Statement by Minister Cowen at the press launch of the Task Force on Policy regarding Emigrants
I would like to welcome you to this press conference to launch the Task Force on Policy regarding Emigrants. I am very pleased to have with me the Chairman of the Task Force, Mr. Paddy O'Hanlon. The Task Force is holding its first meeting today and, just before lunch, I met the members and spoke to them about the sort of vision that I have for the way in which we might approach the emigration issue.
The background against which this Task Force has been established is clear. Despite increasing levels of immigration into Ireland in recent years, to the point where there is now a net inflow of migrants every year, there is still a large number of people leaving every year to live abroad. The most recent estimate for the annual number of emigrants is in the region of 20,000, which is a very substantial figure in the context of a population of under 4 million people.
Some of our emigrants are, undoubtedly, leaving voluntarily. Many people, for instance, see value in spending some time abroad to acquire skills or experience before returning to settle in Ireland. This is part of the increasing web of inter-relationships that we are building with other countries. It shows in many ways the growing confidence of our people.
On the other hand, we know from the reports that we receive back from our Missions and from voluntary agencies abroad, that many emigrants do not leave voluntarily. Many of these are young and vulnerable people, who are ill-equipped to deal with the challenges they face abroad. It is on these people that the Task Force should focus and seek to come up with new approaches for dealing with their problems.
The pattern of emigration is changing. There is now a mixture of voluntary and involuntary emigration. There are also changes in the countries to which people are emigrating. There are proportionately fewer people going to the UK, although this remains the single largest destination for emigrants; there is an increasing number going to other European countries, as well as to countries beyond Europe.
As a result of this changing pattern, new challenges are emerging for our emigrants.
At the same time, many of the problems faced by emigrants of previous years remain. In some cases, they have become more acute, as the emigrants grow older and less independent.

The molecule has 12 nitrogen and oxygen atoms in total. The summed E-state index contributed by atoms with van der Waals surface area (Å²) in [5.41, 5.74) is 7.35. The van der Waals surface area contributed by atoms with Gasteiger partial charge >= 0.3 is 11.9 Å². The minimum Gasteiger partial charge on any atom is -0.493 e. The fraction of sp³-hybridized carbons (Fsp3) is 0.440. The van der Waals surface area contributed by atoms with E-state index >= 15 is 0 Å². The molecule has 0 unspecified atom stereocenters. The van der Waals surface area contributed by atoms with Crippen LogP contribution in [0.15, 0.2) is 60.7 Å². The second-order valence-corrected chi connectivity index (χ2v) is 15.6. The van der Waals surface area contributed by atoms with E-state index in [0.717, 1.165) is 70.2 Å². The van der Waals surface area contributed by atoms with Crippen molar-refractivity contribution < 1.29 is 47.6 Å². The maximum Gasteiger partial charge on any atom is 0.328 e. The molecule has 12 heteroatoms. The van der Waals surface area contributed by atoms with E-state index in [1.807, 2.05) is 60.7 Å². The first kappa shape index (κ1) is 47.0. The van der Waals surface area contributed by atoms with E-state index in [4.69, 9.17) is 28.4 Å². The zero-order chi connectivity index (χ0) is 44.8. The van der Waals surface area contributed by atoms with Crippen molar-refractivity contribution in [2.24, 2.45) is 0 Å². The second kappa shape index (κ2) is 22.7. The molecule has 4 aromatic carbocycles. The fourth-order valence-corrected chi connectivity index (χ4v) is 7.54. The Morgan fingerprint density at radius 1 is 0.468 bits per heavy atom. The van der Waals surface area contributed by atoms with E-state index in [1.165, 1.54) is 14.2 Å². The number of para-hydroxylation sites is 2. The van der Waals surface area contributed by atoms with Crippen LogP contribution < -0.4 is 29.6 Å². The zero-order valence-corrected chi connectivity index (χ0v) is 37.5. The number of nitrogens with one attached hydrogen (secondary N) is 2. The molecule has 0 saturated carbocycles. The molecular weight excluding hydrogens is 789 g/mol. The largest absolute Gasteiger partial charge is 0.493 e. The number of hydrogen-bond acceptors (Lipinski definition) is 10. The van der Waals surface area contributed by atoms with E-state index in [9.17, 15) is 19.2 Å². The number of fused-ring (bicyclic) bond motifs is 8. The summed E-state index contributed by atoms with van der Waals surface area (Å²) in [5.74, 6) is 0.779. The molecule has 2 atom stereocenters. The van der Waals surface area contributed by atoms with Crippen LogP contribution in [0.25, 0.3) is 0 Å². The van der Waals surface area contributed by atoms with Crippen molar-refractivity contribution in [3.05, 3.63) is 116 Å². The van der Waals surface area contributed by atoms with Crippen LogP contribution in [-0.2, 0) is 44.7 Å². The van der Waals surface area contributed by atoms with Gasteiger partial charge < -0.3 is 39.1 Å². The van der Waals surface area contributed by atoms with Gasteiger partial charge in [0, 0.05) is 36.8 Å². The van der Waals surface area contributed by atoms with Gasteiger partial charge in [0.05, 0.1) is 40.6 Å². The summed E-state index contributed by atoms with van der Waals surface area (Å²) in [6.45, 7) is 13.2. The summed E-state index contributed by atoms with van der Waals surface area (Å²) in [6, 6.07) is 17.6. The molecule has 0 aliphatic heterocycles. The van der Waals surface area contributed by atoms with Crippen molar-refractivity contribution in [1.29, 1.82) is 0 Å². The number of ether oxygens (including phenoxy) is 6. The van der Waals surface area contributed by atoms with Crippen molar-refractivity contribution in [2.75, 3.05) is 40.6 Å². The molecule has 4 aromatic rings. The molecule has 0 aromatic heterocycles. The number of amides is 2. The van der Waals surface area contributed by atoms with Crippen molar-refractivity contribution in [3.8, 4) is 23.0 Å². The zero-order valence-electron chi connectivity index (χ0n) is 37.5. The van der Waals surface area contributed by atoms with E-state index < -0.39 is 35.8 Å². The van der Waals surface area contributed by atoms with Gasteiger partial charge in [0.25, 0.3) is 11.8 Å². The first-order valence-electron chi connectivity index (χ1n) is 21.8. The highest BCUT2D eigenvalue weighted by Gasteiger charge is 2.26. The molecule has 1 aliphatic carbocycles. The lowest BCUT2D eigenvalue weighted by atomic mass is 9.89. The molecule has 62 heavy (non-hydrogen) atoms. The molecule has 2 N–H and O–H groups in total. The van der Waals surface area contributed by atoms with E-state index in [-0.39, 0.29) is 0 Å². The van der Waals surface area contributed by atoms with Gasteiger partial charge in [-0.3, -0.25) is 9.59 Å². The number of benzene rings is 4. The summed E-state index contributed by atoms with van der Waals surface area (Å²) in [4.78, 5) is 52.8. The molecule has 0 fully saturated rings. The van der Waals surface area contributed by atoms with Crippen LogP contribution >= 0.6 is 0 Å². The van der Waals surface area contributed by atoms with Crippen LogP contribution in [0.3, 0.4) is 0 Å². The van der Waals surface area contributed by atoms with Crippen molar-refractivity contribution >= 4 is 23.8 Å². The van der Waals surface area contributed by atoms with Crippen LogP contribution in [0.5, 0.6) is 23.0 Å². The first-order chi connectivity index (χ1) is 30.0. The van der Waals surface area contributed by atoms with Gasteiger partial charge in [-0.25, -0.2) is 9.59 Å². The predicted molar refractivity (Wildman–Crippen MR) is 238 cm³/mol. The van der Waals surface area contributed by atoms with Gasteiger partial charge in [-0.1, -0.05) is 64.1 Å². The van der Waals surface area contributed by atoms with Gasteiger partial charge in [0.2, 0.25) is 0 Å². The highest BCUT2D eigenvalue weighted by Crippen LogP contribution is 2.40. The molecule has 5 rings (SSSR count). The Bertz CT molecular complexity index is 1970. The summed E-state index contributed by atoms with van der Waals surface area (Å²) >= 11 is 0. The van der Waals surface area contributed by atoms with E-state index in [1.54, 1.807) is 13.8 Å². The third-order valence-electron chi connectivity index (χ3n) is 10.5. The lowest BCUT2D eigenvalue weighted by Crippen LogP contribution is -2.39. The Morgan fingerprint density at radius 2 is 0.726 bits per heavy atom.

I think it is fair to say that no Irish Government has ever done enough to deal with the problem of emigration. Various efforts have undoubtedly been made, including by voluntary organizations and by official bodies, including my own Department. The reality, however, is that they have not been able to meet adequately the real needs of real people. With our recent economic development, the time has come to deal with the issue in a new and more systematic and comprehensive way.
Just as we have sought to tackle the economic and social problems affecting the less privileged sectors of our society, so also must we address the problems experienced by our citizens who felt, or feel, forced to leave this country and settle overseas.
We owe a great debt of gratitude to the Episcopal Commission for Emigrants and to other voluntary agencies, for continuing to highlight the importance and needs of our emigrants. The Harvey Report, which was commissioned by the Episcopal Commission on Emigrants in 1999, is a most valuable contribution which identifies many of the issues in question. There are also other papers and published works that will also be the subject of consideration by this Task Force.
What is now needed is to take both this existing material and the experience and accumulated wisdom of those who have been involved in providing services to emigrants over the years, and to distill this into a coherent overall policy approach that can guide the Government and voluntary agencies in the future.
The terms of reference for the Task Force, which have been approved by the Government, identify the three main priorities. These are (a) pre-departure services for emigrants; (b) services overseas; and (c) services to returning emigrants. In all these cases, the Task Force requested to formulate a long-term policy approach and a medium-term plan of assistance. I have asked the Task Force to examine in particular the needs of young, vulnerable and elderly long term emigrants - who for mostly socioeconomic reasons are unable to come home or no longer have a home to return to. These are areas which contain special challenges.